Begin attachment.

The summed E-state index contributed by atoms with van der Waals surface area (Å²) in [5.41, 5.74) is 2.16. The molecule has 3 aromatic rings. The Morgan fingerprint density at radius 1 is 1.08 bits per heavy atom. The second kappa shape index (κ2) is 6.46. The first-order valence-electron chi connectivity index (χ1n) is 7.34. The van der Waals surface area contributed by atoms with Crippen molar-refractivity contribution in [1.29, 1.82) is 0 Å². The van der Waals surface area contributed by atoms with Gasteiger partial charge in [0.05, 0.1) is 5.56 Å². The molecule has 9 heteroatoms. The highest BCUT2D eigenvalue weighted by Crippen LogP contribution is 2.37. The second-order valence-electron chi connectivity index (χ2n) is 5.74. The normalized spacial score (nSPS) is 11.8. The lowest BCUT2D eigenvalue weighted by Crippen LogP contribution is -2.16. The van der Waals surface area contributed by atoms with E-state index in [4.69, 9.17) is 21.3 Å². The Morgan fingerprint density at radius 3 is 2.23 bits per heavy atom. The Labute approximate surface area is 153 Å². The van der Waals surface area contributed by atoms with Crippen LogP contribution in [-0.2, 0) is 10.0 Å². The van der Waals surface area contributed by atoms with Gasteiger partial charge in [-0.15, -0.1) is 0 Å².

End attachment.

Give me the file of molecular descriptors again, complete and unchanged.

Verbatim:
The summed E-state index contributed by atoms with van der Waals surface area (Å²) in [5.41, 5.74) is 2.16. The molecule has 3 aromatic rings. The Morgan fingerprint density at radius 1 is 1.08 bits per heavy atom. The second kappa shape index (κ2) is 6.46. The first-order valence-electron chi connectivity index (χ1n) is 7.34. The van der Waals surface area contributed by atoms with Crippen molar-refractivity contribution in [1.29, 1.82) is 0 Å². The van der Waals surface area contributed by atoms with Gasteiger partial charge in [0.05, 0.1) is 5.56 Å². The molecule has 9 heteroatoms. The highest BCUT2D eigenvalue weighted by Crippen LogP contribution is 2.37. The second-order valence-electron chi connectivity index (χ2n) is 5.74. The normalized spacial score (nSPS) is 11.8. The lowest BCUT2D eigenvalue weighted by Crippen LogP contribution is -2.16. The van der Waals surface area contributed by atoms with E-state index in [4.69, 9.17) is 21.3 Å². The Morgan fingerprint density at radius 3 is 2.23 bits per heavy atom. The Labute approximate surface area is 153 Å². The van der Waals surface area contributed by atoms with Crippen LogP contribution in [-0.2, 0) is 10.0 Å². The van der Waals surface area contributed by atoms with Gasteiger partial charge in [-0.15, -0.1) is 0 Å².